Here's How To Do Therapy On Yourself, According To A Therapist
It's not always easy, or affordable, to go to a therapist. But that doesn't mean you can't do a little DIY therapy on your own.
Therapy is a powerful tool for personal growth, and it can be beautiful in its own way. That being said, as a trained counselor and as someone who has been through counseling on multiple occasions, I realize that therapy is also challenging. It makes you pick apart and then put back together all of the difficult thoughts, emotions, and events in your life. When you do it wholeheartedly, it can be a massive undertaking.
Part of what determines whether therapy is successful is whether or not it “sticks;” whether you learn to use the techniques your counselor suggests to help you face everyday challenges. The biggest part of what makes therapy successful, though, is whether or not you actually go to therapy. And I recognize that not everyone is in a position (emotionally or financially) to do that.
So here are some concrete, everyday strategies I have used for myself and my clients, and that you can try when you need to manage difficult emotions on your own.
Recognize that your emotions are normal.
Negative feelings can be tough, but they are a part of human existence. Anger, resentment, sadness, disappointment in yourself or others, low self-esteem, feeling hurt by someone else — all of these are normal and everyone experiences them. Allow yourself the luxury of being human and just feel what you’re feeling.
In my own work as a counselor in Jamaica, I've noticed a culture of emotional bravado (which I think exists in many other places, too), that prohibits emotion in a way that, quite frankly, is very unhealthy and likely perpetuates the stigma of mental illness. Emotions do not make you weak. They make you a person, which I think all of us can attest to being.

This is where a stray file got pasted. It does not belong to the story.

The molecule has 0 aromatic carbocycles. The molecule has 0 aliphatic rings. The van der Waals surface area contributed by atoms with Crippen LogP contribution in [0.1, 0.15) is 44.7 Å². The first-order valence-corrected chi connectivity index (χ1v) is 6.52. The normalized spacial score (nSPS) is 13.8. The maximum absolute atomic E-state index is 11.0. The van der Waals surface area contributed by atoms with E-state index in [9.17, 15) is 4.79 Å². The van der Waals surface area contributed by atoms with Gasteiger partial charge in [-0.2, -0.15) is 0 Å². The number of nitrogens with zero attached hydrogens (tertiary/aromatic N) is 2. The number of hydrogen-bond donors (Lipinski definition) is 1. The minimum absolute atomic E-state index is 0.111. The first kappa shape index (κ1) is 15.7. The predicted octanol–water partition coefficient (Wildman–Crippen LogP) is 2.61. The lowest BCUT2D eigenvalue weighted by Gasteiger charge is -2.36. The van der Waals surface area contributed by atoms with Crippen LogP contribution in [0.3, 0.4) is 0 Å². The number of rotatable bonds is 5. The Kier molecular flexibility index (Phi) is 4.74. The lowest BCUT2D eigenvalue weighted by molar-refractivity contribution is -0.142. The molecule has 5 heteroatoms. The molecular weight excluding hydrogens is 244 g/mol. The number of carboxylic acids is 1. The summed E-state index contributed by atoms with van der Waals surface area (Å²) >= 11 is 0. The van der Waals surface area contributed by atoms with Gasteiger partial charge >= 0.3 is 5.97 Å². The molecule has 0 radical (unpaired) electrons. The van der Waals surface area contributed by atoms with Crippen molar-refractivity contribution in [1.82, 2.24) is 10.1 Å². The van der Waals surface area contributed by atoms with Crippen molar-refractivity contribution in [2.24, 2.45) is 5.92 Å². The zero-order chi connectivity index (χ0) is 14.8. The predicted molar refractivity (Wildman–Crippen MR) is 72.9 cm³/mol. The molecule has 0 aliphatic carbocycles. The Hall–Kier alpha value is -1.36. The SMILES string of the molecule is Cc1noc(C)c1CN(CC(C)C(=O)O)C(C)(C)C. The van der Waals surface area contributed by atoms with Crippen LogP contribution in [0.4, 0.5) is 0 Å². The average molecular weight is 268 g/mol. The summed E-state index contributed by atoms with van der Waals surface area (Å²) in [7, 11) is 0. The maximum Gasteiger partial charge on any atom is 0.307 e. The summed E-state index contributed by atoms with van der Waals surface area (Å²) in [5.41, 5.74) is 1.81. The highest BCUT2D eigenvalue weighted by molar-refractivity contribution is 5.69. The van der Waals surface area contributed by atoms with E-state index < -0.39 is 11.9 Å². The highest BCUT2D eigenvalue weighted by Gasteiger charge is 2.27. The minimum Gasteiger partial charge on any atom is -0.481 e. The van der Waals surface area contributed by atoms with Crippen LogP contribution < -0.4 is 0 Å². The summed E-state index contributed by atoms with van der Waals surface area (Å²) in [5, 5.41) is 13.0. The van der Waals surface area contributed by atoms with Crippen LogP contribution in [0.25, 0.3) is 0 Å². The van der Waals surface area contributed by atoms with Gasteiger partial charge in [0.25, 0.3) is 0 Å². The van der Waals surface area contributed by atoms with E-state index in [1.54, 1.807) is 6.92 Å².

But limit your wallowing time.
Sometimes it’s necessary, and perfectly alright, to wallow. It can be therapeutic to ruminate on your feelings and can help you gain a better understanding of them. But do impose a (literal) time limit on your rumination. Once your time is up, do something deliberate and counteractive to interrupt the thought patterns that are governing those feelings, and move on with your day. For example, if you’re sitting down, stand up and walk around.
Counter every negative thought with two positive ones.
This sounds so cliché and simple, I know, but challenging yourself to focus on positive thoughts truly does make a difference. This is especially key for those experiencing depression, since your brain gets used to functioning without ‘happy’ neurotransmitters and begins to produce/receive fewer of them. Deliberately countering your self-doubt is a great way to steer yourself away from the inevitable snowball effect of negativity.
Turn your focus outwards, towards other people.
This is a technique from a therapeutic approach called “Dialectical Behavior Therapy” (which is actually very practical and accessible for controlling intense emotions). And it’s a great way to put a stop to a wallowing session.
Part of what keeps the cycle of negative emotions going is our tendency to think about ourselves all the time. In times of prolonged distress, distract yourself by doing something for someone else, like calling a friend and asking how they are, or doing a favor for someone. Negative emotions are okay (and inevitable), but they don’t have to control your day.
Find a way to let your emotions out.
When my mind is in a frenzy, I like to write down free-flowing thoughts on a piece of paper, and then tear the paper up. I don’t even re-read it, because that can lead to a cycle of negativity.
Some other suggestions for ‘letting it out’ include: writing in a journal, talking to someone you trust, creating art, or doing vigorous exercise. Practicing a safe way of expressing your emotions is a big part of therapy, and it’s something you can do any time you want or need to.
Jessica Thompson holds a MSc. in Counseling Psychology from Northeastern University in Boston, MA, USA. Her career goals include contributing to the normalization of mental health care and helping to make it more accessible. She lives and works in her hometown of Kingston, Jamaica.
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